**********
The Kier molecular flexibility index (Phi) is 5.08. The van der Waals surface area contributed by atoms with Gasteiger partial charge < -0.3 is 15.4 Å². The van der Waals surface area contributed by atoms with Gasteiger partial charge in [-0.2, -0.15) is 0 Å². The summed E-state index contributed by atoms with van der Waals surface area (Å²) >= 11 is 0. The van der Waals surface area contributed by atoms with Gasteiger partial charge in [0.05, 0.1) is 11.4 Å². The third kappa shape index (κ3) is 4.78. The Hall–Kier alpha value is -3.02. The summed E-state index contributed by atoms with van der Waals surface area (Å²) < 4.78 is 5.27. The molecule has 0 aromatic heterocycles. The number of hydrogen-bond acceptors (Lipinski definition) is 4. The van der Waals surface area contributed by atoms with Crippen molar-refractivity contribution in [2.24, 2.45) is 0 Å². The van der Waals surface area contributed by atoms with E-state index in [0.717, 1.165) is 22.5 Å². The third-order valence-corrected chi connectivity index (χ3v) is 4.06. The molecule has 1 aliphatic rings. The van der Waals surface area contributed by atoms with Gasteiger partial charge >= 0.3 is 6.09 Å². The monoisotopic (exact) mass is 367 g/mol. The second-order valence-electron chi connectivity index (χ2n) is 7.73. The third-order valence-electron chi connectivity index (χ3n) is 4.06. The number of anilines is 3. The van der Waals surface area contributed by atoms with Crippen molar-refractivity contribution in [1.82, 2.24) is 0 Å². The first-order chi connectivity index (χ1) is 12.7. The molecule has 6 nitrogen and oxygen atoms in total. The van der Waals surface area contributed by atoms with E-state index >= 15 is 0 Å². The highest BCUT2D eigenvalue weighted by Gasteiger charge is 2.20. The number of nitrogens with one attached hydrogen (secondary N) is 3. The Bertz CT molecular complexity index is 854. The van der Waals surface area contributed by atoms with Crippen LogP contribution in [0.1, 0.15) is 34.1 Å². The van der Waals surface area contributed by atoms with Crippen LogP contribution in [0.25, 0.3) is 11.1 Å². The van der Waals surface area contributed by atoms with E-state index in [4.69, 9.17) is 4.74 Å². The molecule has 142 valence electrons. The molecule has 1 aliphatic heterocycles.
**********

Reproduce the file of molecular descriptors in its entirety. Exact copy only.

The Kier molecular flexibility index (Phi) is 5.08. The van der Waals surface area contributed by atoms with Gasteiger partial charge < -0.3 is 15.4 Å². The van der Waals surface area contributed by atoms with Gasteiger partial charge in [-0.2, -0.15) is 0 Å². The summed E-state index contributed by atoms with van der Waals surface area (Å²) >= 11 is 0. The van der Waals surface area contributed by atoms with Gasteiger partial charge in [0.05, 0.1) is 11.4 Å². The third kappa shape index (κ3) is 4.78. The Hall–Kier alpha value is -3.02. The summed E-state index contributed by atoms with van der Waals surface area (Å²) < 4.78 is 5.27. The molecule has 0 aromatic heterocycles. The number of hydrogen-bond acceptors (Lipinski definition) is 4. The van der Waals surface area contributed by atoms with Crippen molar-refractivity contribution in [2.24, 2.45) is 0 Å². The van der Waals surface area contributed by atoms with E-state index in [0.717, 1.165) is 22.5 Å². The third-order valence-corrected chi connectivity index (χ3v) is 4.06. The molecule has 1 aliphatic rings. The van der Waals surface area contributed by atoms with Gasteiger partial charge >= 0.3 is 6.09 Å². The monoisotopic (exact) mass is 367 g/mol. The second-order valence-electron chi connectivity index (χ2n) is 7.73. The third-order valence-electron chi connectivity index (χ3n) is 4.06. The number of anilines is 3. The van der Waals surface area contributed by atoms with Crippen molar-refractivity contribution in [1.82, 2.24) is 0 Å². The first-order chi connectivity index (χ1) is 12.7. The molecule has 6 nitrogen and oxygen atoms in total. The van der Waals surface area contributed by atoms with E-state index >= 15 is 0 Å². The highest BCUT2D eigenvalue weighted by Gasteiger charge is 2.20. The number of nitrogens with one attached hydrogen (secondary N) is 3. The Bertz CT molecular complexity index is 854. The van der Waals surface area contributed by atoms with Crippen LogP contribution in [0.1, 0.15) is 34.1 Å². The van der Waals surface area contributed by atoms with Crippen LogP contribution in [0.25, 0.3) is 11.1 Å². The van der Waals surface area contributed by atoms with E-state index in [4.69, 9.17) is 4.74 Å². The molecule has 142 valence electrons. The molecule has 1 aliphatic heterocycles.